The Living Wage Foundation, which accredits employers who sign up for its voluntary pay scheme, is to bring forward the annual review by eight weeks to the end of September. This will result in pressure being placed on 10,000 employers to raise the rate of pay for those facing the financial squeeze being felt by 4.8 million low-paid workers across Britain who are being affected by the inflation rate of 9 percent.
Last year saw the living wage, voluntarily paid by 10,000 employers, rise by 4.2 percent across the UK to £9.90 and by 1.8 percent in London to £11.05. The larger rise seen outside of London was caused by the increase in rents outside of the capital. The legal minimum wage for 23-year-olds is now £9.50.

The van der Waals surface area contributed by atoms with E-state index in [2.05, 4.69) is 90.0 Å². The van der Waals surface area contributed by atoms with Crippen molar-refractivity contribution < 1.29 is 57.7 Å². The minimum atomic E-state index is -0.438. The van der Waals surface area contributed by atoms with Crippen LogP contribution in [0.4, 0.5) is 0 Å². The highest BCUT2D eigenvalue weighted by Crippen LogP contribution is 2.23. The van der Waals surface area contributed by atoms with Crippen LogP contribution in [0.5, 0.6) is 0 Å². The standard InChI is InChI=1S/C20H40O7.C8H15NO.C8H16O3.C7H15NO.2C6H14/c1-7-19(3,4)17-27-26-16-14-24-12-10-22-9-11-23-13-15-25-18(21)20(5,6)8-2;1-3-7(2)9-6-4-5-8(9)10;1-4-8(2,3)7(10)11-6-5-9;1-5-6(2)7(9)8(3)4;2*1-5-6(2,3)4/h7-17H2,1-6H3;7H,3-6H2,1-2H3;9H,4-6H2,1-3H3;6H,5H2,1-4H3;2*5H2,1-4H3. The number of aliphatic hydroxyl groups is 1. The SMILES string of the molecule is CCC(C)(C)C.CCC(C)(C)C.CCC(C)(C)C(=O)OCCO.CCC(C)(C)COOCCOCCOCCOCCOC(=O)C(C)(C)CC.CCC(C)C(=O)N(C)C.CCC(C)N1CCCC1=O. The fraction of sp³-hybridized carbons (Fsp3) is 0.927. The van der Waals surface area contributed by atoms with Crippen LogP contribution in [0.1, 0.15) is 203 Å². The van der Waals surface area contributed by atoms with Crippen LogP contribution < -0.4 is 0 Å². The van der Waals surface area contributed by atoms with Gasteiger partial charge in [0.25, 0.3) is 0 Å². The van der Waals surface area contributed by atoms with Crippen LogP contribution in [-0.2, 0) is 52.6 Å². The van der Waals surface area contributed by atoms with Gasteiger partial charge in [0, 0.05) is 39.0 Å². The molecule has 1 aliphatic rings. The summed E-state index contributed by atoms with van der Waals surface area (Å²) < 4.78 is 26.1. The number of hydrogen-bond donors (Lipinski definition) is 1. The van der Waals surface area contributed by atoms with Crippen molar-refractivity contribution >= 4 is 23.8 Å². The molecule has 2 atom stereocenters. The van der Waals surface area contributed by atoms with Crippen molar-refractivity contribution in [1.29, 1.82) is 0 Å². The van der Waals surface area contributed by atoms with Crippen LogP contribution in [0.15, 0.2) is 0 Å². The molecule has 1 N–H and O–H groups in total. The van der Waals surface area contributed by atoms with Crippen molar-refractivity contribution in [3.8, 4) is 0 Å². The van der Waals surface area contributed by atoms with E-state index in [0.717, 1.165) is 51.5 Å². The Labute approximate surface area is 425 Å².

The Institute for Fiscal Studies has calculated that inflation for the poorest tenth of households is already running at more than 10 percent whilst for the richest, it is rising at about 8 percent.
There are fears that the living wage review may stoke inflation by higher wages. The Governor of the Bank of England has asked people, particularly those on higher wages, to “think and reflect” on whether they need a pay rise as this could fuel inflation and bring higher prices into the economy.
Household energy bills are at record highs with the price cap rising again in October, bills will have more than doubled in a year. Low-paid workers are hit hardest by inflation as they spend more of their household income on essential items such as food and energy.
Last week Rishi Sunak unveiled a £21 billion worth of measures giving every household £400 off their household bills, this will be partly funded by a windfall tax on oil and gas companies.
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